Terry W. Dorsett is the executive director of the Baptist Convention of New England.
After watching historic political events recently unfold and talking to dear friends on both sides of the issues at hand, I am once again reminded of how dangerous it is to live in a bubble of our own making. A political bubble has its obvious challenges, but a spiritual bubble can affect us just as much.
Social media and our increasingly segmented marketing strategies allow us to immerse ourselves in specific ways of thinking about ministry and spirituality. While this has the potential to make us an “expert” on certain things, when we surround ourselves with only one viewpoint we can also become blind toward things that do not fit our own narrative.
Not long ago I was chatting with a ministry volunteer who was passionate about youth ministry. He was incensed that he could not get his church to fund a significant youth event he was trying to pull together.
In frustration he said, “All my church cares about is the building. They have no interest in reaching teens for Christ.”
I reminded him that the church had set aside a significant portion of its building as the “youth room” — and had spent considerable funds to make that room the way the youth worker wanted it. At the youth worker’s request, they had also upgraded the technology in the building to make it more appealing to teens. The pastor had even been finding ways to incorporate teens into the morning worship service.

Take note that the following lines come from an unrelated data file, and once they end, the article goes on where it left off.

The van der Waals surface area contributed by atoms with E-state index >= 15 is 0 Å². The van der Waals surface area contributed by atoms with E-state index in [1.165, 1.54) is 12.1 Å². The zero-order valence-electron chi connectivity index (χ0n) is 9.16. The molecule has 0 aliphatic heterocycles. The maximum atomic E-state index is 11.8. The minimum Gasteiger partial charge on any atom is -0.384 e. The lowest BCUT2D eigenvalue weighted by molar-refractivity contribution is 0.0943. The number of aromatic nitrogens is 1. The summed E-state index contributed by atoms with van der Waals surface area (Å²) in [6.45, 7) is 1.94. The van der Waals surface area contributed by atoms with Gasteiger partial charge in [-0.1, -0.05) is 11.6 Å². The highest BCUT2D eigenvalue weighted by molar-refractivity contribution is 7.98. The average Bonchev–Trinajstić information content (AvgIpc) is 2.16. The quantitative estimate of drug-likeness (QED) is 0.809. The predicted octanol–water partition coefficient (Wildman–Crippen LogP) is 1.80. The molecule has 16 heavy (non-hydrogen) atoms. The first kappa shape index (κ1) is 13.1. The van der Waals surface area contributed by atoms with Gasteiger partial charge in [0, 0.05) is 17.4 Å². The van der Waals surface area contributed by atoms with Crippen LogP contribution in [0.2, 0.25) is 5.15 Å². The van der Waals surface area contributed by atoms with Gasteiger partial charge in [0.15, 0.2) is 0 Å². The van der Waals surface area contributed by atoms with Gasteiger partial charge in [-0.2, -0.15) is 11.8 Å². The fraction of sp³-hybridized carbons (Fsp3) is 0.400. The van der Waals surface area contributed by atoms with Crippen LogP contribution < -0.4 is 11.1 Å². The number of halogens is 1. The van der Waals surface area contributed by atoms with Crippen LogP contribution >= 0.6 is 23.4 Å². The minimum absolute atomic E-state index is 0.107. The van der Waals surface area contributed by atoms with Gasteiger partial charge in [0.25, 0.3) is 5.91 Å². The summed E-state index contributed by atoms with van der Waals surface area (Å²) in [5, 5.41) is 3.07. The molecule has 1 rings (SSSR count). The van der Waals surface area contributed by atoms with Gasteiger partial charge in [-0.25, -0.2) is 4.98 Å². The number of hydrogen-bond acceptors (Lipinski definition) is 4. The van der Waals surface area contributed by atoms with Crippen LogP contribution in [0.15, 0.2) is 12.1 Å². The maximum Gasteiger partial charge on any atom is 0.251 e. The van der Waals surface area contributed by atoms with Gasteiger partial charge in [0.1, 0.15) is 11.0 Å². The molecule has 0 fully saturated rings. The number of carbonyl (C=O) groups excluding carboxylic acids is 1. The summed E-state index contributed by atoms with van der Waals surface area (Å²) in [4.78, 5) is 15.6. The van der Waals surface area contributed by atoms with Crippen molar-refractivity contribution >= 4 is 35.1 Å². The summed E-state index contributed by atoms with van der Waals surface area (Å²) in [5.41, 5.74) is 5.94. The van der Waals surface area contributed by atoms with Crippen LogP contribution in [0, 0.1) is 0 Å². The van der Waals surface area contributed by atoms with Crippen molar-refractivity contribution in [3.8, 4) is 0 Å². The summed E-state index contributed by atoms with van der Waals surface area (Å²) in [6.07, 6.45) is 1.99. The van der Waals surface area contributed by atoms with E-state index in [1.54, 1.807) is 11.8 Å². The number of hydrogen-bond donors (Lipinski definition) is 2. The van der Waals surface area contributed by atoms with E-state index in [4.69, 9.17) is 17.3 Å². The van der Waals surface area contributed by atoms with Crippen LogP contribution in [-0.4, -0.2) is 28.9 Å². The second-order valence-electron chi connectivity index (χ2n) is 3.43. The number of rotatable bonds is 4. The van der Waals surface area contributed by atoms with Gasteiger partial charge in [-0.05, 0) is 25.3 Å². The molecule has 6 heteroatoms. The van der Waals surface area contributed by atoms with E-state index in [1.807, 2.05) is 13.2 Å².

As the youth ministry volunteer considered these things, he realized that the church actually was committed to reaching teens, but he had become so focused on the specific event he was trying to organize that he didn’t see everything else the church was doing. Though still very passionate about youth ministry events, the youth worker was able to peer outside his bubble, and see how the commitment his church had to caring for its building that was also helping him in youth ministry.
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Source: Baptist Press